a relatively stable environment, with limited motion and activity.
Conversely, VBR is used when monitoring a highly active environment,
and the bit rate increases as the activity level increases.
This mode requires access to much more bandwidth during periods
of high activity than that of a CBR streaming mode.
Compression. Compression is done by a device or software
called a CODEC (COder/DECoder or COmpression/DECompression).
In IP video surveillance applications, the CODEC is inside the camera. There are several compression
technologies available, and they each
have their advantages and disadvantages.
Some compression technologies use what’s
called a predictive frame approach. This
means that if nothing changes from frame
to frame, the CODEC only transmits what
has changed in order to minimize the bandwidth
required. The other main type of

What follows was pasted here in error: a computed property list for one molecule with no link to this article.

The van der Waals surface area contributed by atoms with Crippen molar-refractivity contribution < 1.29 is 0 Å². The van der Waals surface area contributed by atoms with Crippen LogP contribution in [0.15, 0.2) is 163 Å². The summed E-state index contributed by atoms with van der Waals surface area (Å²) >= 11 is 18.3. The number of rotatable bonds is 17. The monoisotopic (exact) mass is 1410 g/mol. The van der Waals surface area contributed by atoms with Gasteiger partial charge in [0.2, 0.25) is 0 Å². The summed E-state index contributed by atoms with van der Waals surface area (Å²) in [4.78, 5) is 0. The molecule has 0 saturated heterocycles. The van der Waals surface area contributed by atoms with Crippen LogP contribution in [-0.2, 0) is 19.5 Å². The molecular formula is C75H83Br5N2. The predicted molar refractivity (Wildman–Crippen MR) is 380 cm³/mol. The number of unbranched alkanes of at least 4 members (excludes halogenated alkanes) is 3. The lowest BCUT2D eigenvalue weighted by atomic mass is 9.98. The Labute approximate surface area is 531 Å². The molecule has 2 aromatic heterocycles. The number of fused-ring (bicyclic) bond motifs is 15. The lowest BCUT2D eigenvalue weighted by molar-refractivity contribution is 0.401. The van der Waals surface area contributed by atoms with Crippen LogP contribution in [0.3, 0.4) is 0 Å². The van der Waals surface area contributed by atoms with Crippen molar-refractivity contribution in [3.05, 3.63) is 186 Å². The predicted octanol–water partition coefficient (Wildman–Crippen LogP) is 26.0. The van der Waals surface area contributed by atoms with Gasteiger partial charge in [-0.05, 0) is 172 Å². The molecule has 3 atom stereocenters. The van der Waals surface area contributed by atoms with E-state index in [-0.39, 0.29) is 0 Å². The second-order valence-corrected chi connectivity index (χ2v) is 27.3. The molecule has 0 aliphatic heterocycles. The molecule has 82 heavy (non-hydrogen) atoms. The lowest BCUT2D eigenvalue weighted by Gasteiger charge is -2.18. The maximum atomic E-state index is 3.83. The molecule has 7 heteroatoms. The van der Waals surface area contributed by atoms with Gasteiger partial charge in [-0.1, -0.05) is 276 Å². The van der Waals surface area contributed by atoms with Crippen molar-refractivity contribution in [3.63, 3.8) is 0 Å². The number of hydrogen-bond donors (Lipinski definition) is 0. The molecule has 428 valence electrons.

CODEC uses a transformative approach.
In this approach, the CODEC chops the
images into manageable chunks before
actually compressing it. Some of the most
popular compression technologies include
MPEG-1, MPEG-2, MPEG-4, and H.264,
with H.264 being the most popular for IP
video surveillance applications.
It is beyond the scope of this article to
elaborate in detail about each CODEC.
However, it is worth noting that the CODEC
used can have a big effect on the
bandwidth required. Changing the CODEC
from MPEG to H.264, for example,
can reduce bandwidth requirements more
than 50 percent. Incorporating compression
technologies over IP networks can reduce
bandwidth requirements, but it also
means that each frame is critically important.
Frame errors can have devastating
consequences for an application like video
surveillance, so a robust network infrastructure
is very important.
Network protocols. When transmitting
information over IP networks, there is always